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South Africa risked disaster on welfare grants, court says

South African President Jacob Zuma.


In one of South Africa's biggest crises since the apartheid era, its highest court has accused the government of risking a catastrophe by ignoring court orders to protect millions of impoverished families who depend on monthly grants.

The court ruling is another blow to President Jacob Zuma and one of his closest cabinet allies, at a time when they are manoeuvring to install their favoured candidate as Mr. Zuma's successor.

South Africa's system of social grants has been widely praised for reducing poverty after the end of apartheid in 1994. Nearly half of its 14 million households are receiving at least one payment, mostly child-support or old-age grants.

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The government awarded a lucrative contract to a private firm to distribute the grants, but the Constitutional Court – the country's highest court – invalidated it in 2013 and told the government that a state agency should have the contract.

The government ignored the court orders and failed to replace the contract, even as it hurtled toward a deadline of March 31, when the contract would expire, leaving millions of people without any source of income.

Mr. Zuma's social development minister, Bathabile Dlamini, has been accused of benefiting from personal connections to the private firm distributing the grants. She stubbornly refused to take the contract away from the profit-making firm as the deadline approached.

Ms. Dlamini plays a key political role for Mr. Zuma by promoting his campaign to install his ex-wife, former African Union chairperson Nkosazana Dlamini-Zuma, as his successor as leader of the ruling party at a conference in December.

On Friday, just two weeks before the contract was due to expire, the Constitutional Court blasted Ms. Dlamini for jeopardizing the grants that millions of people depend on. The court ordered the contract to be extended for a year, but with much closer supervision and without the increased fees that the private firm had been seeking.

The court also prohibited the private company from using the data of the grant recipients to contact them to offer loans and other money-making schemes. South African media have documented how the company has made profits by lending money and selling services to the impoverished recipients.

Mr. Zuma, facing deep divisions and opposition within his own party and cabinet, has begun blaming what he calls "white monopoly capital" for his country's failings. But the court noted that the government had awarded the grants contract to a private white-owned company and had refused to find an alternative.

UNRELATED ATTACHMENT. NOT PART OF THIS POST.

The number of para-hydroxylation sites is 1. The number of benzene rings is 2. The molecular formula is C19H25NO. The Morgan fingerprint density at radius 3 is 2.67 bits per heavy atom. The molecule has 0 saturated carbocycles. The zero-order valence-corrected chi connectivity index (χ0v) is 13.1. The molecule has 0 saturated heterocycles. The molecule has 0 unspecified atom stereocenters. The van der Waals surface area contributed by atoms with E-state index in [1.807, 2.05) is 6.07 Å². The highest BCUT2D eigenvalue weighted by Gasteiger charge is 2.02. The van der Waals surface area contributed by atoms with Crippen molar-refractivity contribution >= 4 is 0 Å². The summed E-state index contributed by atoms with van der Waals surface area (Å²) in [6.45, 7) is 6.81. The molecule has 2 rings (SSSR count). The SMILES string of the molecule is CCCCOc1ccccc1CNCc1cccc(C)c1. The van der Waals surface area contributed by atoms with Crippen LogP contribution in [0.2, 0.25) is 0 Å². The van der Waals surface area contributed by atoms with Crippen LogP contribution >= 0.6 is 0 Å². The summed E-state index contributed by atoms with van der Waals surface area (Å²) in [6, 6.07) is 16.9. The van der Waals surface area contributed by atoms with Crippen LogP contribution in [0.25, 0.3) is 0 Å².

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The government "admits that it is not able to fulfill its constitutional and statutory obligations to provide for the social assistance of its people," the court said in its ruling. "And, in the deepest and most shaming of ironies, it now seeks to rely on a private corporate entity, with no discernible commitment to transformative empowerment in its own management structures, to get it out of this predicament."

The government broke its promises to the court, and this would lead to "potential catastrophe" when the contract expires at the end of this month, the court said.

Millions of grant recipients have been placed "at grave risk" because of the "recalcitrance" of the minister, her apparent defiance of court orders and the inability of the government's social security agency to "get its own affairs in order," the court added.

All attempts to get an explanation from the minister "drew a blank," it said.

Civil-society groups, who had launched the court case, welcomed the ruling on Friday. It was also welcomed by retired archbishop and Nobel Peace Prize laureate Desmond Tutu, a hero of the anti-apartheid battles. The court ruling "has rescued the country from the worst constitutional crisis it has faced since 1994," Mr. Tutu said.

"The fact that it has come to this underlines the moral bankruptcy of the Zuma regime," he wrote in a commentary on Friday after the court ruling.

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"As a long-standing champion of the poor, I do not understand how the President can continue to condone the behaviour of (Ms.) Dlamini, who has shown by her inaction that she has no regard for the poor. Her arrogance in this entire situation is breathtaking."

In a separate ruling on Friday, another South African court invalidated the Zuma government's appointment of a senior police commander, Berning Ntlemeza, who heads an elite investigative unit known as the Hawks.

Mr. Ntlemeza, a close ally of Mr. Zuma, has launched police investigations of senior government officials who have blocked Mr. Zuma's attempts to gain greater control of public finances. But an earlier court ruling had described him as "dishonest, lacking in integrity and dishonourable."

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About the Author
Africa Bureau Chief

Geoffrey York is The Globe and Mail's Africa correspondent.He has been a foreign correspondent for the newspaper since 1994, including seven years as the Moscow Bureau Chief and seven years as the Beijing Bureau Chief.He is a veteran war correspondent who has covered war zones since 1992 in places such as Somalia, Sudan, Chechnya, Iraq and Afghanistan. More


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